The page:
14. Page 6 – Clones may show variation in terms of CDRH3 length – did the authors explore the effect of softening these criteria e.g. by allowing +/- 1 amino acid on clone size?

15. Figure 3 – legend refers to a mean number of sequences per clone of 7.7 that differs from the text.

16. Page 7, third line, first para of discussion – why "in contrast"?

"Moreover, the mutation frequency in our data correlated directly with the neutralization breadth suggesting a skewing towards poly- or cross-reactive antibodies that are able to bind mutated forms of the original epitope" – do high mutation frequencies necessarily translate to polyreactivity?

17. In the Results section, at the end of clonal selection section (page 7), the discussion of "maximum affinity maturation" does not seem to reckon with the continuous change in the Env antigen, which generally manages to escape antibody pressure.

18. Page 8 – correct spelling of "alternatively"

19. Page 2 and page 20 – Supplemental Table 1. Why have the authors used a background of 3x MuLV? This is different from most studies of neutralization breadth. Why do some donors have activity against MuLV? What contributes to this non-specific background? Also, the legend contains a typo – please correct.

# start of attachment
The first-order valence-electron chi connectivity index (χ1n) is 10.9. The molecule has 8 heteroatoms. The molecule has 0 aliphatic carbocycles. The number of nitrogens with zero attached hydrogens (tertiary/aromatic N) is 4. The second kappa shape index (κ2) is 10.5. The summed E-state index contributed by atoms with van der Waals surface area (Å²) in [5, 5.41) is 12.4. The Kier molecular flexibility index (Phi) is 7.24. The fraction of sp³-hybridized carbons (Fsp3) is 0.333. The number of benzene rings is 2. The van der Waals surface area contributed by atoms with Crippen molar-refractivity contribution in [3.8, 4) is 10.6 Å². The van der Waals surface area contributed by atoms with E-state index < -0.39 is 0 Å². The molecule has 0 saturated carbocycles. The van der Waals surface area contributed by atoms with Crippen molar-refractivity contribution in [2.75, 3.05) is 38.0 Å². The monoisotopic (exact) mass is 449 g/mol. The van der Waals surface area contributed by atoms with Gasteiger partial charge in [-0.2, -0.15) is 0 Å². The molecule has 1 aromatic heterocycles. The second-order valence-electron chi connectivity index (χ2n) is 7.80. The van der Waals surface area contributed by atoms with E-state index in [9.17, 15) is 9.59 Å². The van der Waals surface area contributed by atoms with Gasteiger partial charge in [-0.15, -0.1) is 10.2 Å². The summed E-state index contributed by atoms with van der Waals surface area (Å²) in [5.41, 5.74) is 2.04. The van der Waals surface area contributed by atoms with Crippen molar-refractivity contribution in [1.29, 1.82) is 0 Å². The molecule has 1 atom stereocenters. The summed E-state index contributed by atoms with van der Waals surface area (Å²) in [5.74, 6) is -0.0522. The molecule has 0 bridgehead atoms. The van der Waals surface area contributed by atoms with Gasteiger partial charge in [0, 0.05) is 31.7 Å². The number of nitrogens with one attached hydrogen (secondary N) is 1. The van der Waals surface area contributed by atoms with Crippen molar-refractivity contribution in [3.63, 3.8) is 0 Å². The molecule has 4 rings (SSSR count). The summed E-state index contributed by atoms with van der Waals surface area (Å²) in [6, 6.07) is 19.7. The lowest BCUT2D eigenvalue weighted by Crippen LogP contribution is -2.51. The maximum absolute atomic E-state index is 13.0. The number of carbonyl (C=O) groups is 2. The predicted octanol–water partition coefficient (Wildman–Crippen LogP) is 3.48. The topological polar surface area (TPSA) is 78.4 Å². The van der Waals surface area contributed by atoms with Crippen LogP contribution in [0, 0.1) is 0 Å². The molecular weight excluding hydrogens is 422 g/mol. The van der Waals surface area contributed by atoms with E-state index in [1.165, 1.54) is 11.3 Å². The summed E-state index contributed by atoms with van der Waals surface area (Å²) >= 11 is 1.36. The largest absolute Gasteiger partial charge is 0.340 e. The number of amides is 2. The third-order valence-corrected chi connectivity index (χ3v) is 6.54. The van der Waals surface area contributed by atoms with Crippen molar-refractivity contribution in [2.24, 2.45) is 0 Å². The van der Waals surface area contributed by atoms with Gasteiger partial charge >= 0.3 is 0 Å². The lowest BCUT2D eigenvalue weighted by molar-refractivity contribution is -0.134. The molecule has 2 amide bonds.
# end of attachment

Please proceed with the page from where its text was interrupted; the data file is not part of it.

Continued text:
https://doi.org/10.7554/eLife.62648.sa1

Author response

Essential revisions:

1. The authors report that the composition of the BCR repertoire alone was insufficient to identify the TNs, although higher rates of somatic mutations were observed in the TNs than NNs. It is questionable whether they can draw this conclusion from the way the sequence analysis was performed. Although it is mentioned (first line in the Discussion) that 'paired' IGH and IGL sequences were compared, what is discussed throughout the manuscript are frequencies of either IGH or IGL but not frequencies of specific IGH/IGL pairs.